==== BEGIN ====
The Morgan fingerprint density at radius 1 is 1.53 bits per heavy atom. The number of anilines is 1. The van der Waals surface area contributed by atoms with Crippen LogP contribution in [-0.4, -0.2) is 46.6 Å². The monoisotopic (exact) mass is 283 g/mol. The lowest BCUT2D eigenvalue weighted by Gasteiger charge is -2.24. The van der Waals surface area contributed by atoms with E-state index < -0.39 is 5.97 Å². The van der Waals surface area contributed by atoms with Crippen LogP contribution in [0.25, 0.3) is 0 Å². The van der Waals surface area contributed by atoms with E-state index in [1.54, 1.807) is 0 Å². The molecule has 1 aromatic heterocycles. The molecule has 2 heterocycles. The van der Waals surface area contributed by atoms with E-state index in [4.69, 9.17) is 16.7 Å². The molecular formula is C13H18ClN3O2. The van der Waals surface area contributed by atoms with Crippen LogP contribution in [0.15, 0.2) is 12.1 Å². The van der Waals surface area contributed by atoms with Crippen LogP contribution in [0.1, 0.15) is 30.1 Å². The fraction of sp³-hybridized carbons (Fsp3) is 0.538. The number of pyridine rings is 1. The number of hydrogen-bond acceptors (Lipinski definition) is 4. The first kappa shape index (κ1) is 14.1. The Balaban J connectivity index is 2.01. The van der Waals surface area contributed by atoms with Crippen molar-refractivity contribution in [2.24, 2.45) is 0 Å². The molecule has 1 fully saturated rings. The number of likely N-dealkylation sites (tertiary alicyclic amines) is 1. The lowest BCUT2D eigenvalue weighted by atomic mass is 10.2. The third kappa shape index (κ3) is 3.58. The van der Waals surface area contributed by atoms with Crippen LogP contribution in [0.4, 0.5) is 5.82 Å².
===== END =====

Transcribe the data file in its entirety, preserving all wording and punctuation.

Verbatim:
The Morgan fingerprint density at radius 1 is 1.53 bits per heavy atom. The number of anilines is 1. The van der Waals surface area contributed by atoms with Crippen LogP contribution in [-0.4, -0.2) is 46.6 Å². The monoisotopic (exact) mass is 283 g/mol. The lowest BCUT2D eigenvalue weighted by Gasteiger charge is -2.24. The van der Waals surface area contributed by atoms with E-state index < -0.39 is 5.97 Å². The van der Waals surface area contributed by atoms with Crippen LogP contribution in [0.25, 0.3) is 0 Å². The van der Waals surface area contributed by atoms with E-state index in [1.54, 1.807) is 0 Å². The molecule has 1 aromatic heterocycles. The molecule has 2 heterocycles. The van der Waals surface area contributed by atoms with E-state index in [4.69, 9.17) is 16.7 Å². The molecular formula is C13H18ClN3O2. The van der Waals surface area contributed by atoms with Crippen LogP contribution in [0.15, 0.2) is 12.1 Å². The van der Waals surface area contributed by atoms with Crippen LogP contribution in [0.1, 0.15) is 30.1 Å². The fraction of sp³-hybridized carbons (Fsp3) is 0.538. The number of pyridine rings is 1. The number of hydrogen-bond acceptors (Lipinski definition) is 4. The first kappa shape index (κ1) is 14.1. The Balaban J connectivity index is 2.01. The van der Waals surface area contributed by atoms with Crippen molar-refractivity contribution in [2.24, 2.45) is 0 Å². The molecule has 1 fully saturated rings. The number of likely N-dealkylation sites (tertiary alicyclic amines) is 1. The lowest BCUT2D eigenvalue weighted by atomic mass is 10.2. The third kappa shape index (κ3) is 3.58. The van der Waals surface area contributed by atoms with Crippen LogP contribution in [0.4, 0.5) is 5.82 Å².